Pumpkins and Psychology

September 26, 2012

Rows of small pumpkins

Copyright 2012 Kevin p. Mick Photography. All rights reserved.

It continues to be crisp and clear and that is such a welcome relief.  We have just passed the Autumnal Equinox here in the Northern Hemisphere and so “Fall” has officially begun.  From here until the Vernal Equinox, the days will be shorter, the nights longer, and the temperatures cooler.

This change of seasons also brings with it what is by far the most enjoyable part of Fall-pumpkin pie.  Without a doubt, this is my favourite pie of all time.  And this is the season for it.  Roadside markets are awash with all the colours, sizes, and shapes of this signatory ingredient.

Unusually tall pumpkin

Copyright 2012 Kevin P. Mick Photography. All rights reserved.

For others, though, pumpkins are about competition, and we humans certainly are a competitive bunch (just look at the controversy surrounding the replacement officials in the NFL this season).  Interestingly, pumpkin growing is also a competitive activity, as described here in “The Great Pumpkin”.  The Ohio Valley appears to have the right climate (those cool temperatures) to support the growth of massive pumpkins.  Please read through that article as it describes the intersection of weather, plant genetics, and the human desire to “be the best” that has spurred the growth (literally and figuratively) of pumpkin growing contests.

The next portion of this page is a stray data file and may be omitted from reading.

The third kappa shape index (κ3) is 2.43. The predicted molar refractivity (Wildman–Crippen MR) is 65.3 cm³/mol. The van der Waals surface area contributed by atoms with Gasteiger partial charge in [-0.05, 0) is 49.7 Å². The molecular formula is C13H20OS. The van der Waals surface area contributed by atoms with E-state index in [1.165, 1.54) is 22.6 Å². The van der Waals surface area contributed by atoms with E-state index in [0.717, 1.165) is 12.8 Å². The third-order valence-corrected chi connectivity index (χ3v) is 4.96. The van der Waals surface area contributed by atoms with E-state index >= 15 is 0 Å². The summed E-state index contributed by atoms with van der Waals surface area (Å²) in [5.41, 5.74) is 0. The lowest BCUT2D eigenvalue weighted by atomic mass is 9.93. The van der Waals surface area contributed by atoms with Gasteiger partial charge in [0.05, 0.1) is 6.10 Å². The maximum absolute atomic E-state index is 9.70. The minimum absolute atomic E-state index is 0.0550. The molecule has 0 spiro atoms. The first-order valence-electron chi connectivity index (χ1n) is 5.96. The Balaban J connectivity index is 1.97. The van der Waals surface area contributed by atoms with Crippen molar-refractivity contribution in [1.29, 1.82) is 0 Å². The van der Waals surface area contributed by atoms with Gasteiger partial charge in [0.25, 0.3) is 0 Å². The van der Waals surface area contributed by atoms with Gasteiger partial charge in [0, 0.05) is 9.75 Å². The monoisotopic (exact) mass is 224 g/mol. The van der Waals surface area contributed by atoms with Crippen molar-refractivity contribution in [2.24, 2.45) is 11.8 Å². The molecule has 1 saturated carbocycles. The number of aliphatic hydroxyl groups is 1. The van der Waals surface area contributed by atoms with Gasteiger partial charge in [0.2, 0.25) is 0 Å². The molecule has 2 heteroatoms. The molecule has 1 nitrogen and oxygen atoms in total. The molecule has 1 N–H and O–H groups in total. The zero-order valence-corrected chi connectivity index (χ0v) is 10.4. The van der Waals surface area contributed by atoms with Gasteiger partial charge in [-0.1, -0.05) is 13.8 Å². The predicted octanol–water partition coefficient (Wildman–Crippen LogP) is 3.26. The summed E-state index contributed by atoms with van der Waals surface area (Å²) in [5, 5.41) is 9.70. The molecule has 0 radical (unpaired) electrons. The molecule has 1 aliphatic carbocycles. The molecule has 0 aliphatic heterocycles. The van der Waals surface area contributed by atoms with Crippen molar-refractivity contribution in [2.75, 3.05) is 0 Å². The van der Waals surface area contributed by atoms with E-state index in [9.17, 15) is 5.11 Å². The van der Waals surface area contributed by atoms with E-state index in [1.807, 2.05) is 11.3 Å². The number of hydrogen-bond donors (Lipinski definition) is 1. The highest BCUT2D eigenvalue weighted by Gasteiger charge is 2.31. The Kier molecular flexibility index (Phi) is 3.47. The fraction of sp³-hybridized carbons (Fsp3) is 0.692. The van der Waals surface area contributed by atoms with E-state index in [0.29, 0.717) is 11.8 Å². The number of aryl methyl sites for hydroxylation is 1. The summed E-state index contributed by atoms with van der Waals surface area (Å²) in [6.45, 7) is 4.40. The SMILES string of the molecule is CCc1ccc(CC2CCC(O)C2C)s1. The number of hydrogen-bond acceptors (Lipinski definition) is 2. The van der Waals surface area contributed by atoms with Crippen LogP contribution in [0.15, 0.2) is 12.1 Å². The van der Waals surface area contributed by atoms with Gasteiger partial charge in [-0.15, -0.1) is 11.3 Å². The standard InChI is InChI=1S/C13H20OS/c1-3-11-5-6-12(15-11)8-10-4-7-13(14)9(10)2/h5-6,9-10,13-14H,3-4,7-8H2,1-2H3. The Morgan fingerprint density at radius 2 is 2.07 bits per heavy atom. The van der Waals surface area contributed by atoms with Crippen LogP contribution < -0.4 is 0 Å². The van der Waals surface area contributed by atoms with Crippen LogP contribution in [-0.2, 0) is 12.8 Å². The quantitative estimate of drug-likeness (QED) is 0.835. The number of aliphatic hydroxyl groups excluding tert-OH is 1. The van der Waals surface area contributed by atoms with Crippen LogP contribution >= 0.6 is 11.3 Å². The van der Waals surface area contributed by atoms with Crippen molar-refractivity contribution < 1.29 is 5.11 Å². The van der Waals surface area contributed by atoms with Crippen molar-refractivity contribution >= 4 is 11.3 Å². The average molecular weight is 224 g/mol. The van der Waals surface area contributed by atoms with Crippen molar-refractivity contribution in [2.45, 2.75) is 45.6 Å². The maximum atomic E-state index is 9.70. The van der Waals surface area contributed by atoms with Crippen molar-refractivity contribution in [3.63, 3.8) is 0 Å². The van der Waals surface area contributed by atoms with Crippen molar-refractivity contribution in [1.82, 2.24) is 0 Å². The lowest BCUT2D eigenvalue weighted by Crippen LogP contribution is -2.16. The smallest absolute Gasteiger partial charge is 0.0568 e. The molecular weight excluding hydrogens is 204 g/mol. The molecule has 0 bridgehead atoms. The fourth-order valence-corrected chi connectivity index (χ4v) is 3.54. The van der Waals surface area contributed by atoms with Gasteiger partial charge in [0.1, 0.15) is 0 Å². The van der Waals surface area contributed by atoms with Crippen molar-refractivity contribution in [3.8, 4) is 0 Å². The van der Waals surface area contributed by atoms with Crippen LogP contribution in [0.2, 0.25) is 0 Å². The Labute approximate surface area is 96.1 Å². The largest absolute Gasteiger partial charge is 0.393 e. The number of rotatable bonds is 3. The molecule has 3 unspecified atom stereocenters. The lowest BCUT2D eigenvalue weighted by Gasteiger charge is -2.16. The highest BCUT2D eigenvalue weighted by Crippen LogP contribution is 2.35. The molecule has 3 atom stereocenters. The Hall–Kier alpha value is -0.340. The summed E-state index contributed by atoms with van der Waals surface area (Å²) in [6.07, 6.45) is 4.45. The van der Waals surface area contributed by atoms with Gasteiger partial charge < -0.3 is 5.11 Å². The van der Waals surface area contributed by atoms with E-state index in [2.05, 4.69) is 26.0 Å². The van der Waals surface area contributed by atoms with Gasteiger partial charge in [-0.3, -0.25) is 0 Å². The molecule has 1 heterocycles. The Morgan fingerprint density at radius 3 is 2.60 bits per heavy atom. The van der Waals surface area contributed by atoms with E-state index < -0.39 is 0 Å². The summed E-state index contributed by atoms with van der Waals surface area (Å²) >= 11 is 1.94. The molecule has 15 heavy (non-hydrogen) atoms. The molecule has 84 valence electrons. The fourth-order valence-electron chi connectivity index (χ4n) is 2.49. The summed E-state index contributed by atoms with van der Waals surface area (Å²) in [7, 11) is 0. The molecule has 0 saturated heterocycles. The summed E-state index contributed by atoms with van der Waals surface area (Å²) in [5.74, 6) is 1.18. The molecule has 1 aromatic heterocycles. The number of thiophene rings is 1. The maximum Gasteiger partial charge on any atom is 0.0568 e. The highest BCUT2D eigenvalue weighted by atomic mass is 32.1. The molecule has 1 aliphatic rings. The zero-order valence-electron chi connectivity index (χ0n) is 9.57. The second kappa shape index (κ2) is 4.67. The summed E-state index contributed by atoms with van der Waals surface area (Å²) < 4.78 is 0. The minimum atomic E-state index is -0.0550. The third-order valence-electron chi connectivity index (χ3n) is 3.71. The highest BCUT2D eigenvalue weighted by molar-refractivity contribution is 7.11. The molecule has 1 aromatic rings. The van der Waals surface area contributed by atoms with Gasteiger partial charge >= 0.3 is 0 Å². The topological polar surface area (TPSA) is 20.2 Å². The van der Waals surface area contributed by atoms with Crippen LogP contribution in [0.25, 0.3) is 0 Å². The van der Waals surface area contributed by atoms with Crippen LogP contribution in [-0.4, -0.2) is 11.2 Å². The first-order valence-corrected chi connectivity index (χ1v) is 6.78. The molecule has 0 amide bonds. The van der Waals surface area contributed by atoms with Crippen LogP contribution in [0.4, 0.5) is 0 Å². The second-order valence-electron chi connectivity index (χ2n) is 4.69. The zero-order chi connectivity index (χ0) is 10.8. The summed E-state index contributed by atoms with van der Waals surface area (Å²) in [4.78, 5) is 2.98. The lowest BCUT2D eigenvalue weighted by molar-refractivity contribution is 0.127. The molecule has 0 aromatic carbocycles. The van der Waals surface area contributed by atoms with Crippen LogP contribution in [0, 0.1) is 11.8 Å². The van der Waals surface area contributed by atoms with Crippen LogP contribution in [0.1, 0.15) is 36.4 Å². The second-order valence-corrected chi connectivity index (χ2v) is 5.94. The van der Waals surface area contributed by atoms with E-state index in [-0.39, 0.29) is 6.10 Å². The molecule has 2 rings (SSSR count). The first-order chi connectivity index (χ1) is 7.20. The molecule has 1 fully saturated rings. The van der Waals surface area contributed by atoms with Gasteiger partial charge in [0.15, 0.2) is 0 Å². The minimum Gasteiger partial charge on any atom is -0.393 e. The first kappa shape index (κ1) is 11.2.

There are, of course, many reasons why someone would want to grow the largest pumpkin (or play football for that matter).  Sigmund Freud, the father of Psychoanalytic Psychology, believed that competitive endeavours were a way for humans to sublimate their sexual and aggressive tendencies.  If this is indeed true, and it is important to remember that sublimation is just one theory used to explain the root nature of competition, it leaves one to wonder how Dr. Freud would interpret the motivation of those males who seek to grow the largest round objects possible.

Take care.


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